Holden Hurricane 1969 Concept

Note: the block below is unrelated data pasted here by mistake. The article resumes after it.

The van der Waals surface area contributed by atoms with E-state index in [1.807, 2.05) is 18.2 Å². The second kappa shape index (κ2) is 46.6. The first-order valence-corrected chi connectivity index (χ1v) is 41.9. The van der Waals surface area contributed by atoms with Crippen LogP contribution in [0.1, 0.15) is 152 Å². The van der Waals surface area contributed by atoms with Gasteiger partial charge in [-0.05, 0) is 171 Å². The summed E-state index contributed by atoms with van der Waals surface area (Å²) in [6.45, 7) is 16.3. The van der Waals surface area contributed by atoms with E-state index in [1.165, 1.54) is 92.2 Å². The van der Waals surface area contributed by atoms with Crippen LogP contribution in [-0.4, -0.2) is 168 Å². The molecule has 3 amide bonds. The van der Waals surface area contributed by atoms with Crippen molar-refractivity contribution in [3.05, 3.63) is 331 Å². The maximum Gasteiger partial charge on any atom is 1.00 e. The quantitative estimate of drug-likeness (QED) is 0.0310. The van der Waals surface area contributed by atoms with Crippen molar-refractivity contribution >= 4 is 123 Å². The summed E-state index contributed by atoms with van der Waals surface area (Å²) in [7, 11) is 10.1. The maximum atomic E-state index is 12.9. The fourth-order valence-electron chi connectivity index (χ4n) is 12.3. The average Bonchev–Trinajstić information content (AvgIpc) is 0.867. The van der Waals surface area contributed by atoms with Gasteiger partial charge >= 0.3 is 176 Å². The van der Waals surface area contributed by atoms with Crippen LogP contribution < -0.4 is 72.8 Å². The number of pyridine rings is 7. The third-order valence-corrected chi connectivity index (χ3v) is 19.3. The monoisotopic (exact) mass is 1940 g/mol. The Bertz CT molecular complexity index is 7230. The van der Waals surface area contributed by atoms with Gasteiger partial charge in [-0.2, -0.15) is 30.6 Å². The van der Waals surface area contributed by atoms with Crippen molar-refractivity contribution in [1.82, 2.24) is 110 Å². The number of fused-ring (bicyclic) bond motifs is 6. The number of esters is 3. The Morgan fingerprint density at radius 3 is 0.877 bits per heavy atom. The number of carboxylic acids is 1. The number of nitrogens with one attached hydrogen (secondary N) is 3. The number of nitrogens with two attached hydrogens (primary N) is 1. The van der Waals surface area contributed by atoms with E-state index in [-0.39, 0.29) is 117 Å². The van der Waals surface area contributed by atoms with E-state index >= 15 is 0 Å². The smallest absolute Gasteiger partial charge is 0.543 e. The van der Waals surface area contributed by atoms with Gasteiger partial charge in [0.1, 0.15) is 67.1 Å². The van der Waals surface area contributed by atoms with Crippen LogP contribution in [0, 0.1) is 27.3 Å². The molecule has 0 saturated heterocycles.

Satellite-5 Holden-Hurricane_Concept_1969_1a Holden-Hurricane_Concept_1969_1b Holden-Hurricane_Concept_1969_17 Holden-Hurricane_Concept_1969_15 Holden-Hurricane_Concept_1969_16 Satellite-2 Satellite-3 Satellite Holden-Hurricane-1969-left-side-view Satellite-4 Holden-Hurricane_Concept_1969_18 If you grew up in the UK in the 70’s and 80’s, chances are your Dad owned a Ford Cortina. If your Dad didn’t have one, his mate most certainly did, because that’s how it was. From the 1950s onwards Ford revolutionised the way we drove, producing dream cars for the average British family whilst simultaneously fulfilling the go-faster dreams of the boy racer. At its peak, the Ford Dagenham car plant produced more than 3,000 cars every day, with the Cortina selling around five million in Britain alone. It’s been a long time since Ford produced a car worthy of any discussion, let alone a documentary, but the same can be said for the vast majority of car manufacturers. For a vision of the future, sometimes it’s best to look back. Way back to 1969 and the birth of the Holden Hurricane: a car chocked full of future, and not-so-future-proof technology. Holden was a subdivision of General Motors – a company who at present are making the headlines moreso for design faults than any form of ground breaking design. The Hurricane represented a showcase for then far-out technologies such as digital instrument displays. The mid-engine, rear-wheel drive two-seater relied on a pre-GPS system called Pathfinder – which in turn relied on magnets embedded at every intersection. Although Sputnik had launched in 1957 – and scientists realised that GPS systems could be possible soon after the launch – global positioning was still a long way off. Pathfinder – like the car itself – lost its way en-route to market, but the immediate allure of this vehicle proves that good design is always ahead of its time.]]>

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